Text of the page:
The speculative video piece “Stop Over City” was the outcome of rigorous research about global office typologies rooted in case studies  in Moscow, Russia. The main objective of this research enquiry was to critically ask what the future of Grade A offices is; executive landscapes where many of the decisions that affect our everyday are taken.


“Stop Over City” is an exploration about the future of Moscow’s International Business District (aka ‘Moscow City’), which is located just 4 km away from the Kremlin. Under construction for over two decades, and with a vacancy rate of over 40%, this area, the second densest in the world and the home to Europe’s tallest buildings, still has an uncertain future. Alongside offices, one can find multiple retail spaces, dwelling, hotel, and leisure facilities distributed throughout the different towers.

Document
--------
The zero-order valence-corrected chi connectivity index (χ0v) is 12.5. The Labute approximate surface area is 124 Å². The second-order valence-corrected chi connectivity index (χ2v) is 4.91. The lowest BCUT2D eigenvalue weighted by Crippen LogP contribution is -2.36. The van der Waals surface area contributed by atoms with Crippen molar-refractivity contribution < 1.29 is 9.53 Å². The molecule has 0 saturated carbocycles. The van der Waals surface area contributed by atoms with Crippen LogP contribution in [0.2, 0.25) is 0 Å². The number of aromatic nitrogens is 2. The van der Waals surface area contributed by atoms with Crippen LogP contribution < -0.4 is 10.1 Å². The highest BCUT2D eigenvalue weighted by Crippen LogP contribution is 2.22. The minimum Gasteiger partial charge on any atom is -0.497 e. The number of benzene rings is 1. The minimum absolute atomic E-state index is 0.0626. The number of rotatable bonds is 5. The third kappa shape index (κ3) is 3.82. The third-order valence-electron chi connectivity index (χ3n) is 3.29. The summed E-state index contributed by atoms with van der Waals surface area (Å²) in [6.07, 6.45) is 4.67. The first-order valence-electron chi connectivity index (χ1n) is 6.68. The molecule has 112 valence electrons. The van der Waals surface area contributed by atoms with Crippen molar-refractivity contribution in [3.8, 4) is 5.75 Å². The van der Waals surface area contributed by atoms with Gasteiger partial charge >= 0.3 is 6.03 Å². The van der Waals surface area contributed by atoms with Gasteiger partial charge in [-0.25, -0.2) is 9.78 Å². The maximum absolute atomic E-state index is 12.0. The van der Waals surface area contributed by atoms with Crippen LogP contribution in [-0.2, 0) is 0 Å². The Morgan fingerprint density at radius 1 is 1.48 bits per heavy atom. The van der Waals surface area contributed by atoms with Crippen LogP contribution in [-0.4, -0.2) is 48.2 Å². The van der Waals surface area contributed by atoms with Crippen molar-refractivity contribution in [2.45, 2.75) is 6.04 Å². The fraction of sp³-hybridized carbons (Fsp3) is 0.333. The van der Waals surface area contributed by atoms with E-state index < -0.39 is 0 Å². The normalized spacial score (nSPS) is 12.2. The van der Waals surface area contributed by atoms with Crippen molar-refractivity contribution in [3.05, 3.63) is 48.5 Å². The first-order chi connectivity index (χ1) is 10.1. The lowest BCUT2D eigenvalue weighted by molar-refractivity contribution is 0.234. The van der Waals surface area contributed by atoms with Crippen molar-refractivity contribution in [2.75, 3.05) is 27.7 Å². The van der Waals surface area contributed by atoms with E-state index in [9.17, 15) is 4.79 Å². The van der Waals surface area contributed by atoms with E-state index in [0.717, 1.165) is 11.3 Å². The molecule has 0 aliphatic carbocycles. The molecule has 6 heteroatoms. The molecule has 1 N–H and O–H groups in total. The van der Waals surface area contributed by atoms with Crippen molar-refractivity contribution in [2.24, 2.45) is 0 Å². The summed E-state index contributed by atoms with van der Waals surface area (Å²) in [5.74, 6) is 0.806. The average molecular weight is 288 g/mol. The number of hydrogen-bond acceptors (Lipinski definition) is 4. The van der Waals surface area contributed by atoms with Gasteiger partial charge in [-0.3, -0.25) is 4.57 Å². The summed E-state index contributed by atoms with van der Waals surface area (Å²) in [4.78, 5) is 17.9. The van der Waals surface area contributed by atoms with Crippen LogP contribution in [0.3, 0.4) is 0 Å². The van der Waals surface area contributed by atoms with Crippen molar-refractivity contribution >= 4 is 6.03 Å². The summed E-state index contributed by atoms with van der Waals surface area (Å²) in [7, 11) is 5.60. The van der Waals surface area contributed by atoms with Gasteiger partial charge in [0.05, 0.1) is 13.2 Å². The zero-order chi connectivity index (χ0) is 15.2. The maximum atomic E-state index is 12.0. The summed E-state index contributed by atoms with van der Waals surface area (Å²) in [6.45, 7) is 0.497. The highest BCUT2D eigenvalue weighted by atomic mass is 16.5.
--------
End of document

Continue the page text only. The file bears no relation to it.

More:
Our proposal is to create a Mega Airport in Moscow, linking Sheremetyevo and Domodedovo with Moscow City, situating the latter as an International Transit Zone of the airport, a terminal without planes. A visa-free space that would escape national jurisdiction. This would not only give a competitive edge to this defunct-before-birth district, but would also create a new framework in which new actors could participate.

Equipped with a shopping center, a hotel, residential facilities and over 400,000 workstations, whistleblowers like Edward Snowden would not have needed to ever leave the airport.


A city within the city, yet connected to the globe. A subversion of Ecumenopolis, yet a physical manifestation of it. Stop Over City - a zone that is both a terminus and a carrefour, an end and a transition, a non-lieu and a lieu-de-mémoire.  Stop Over City is a non-place that physically embodies that connection: landscapes that are repeated ad-infinitum holding individual stories.




The future of Moscow International Business Center is in the air.

Video/ 8’42’’ ----- 2014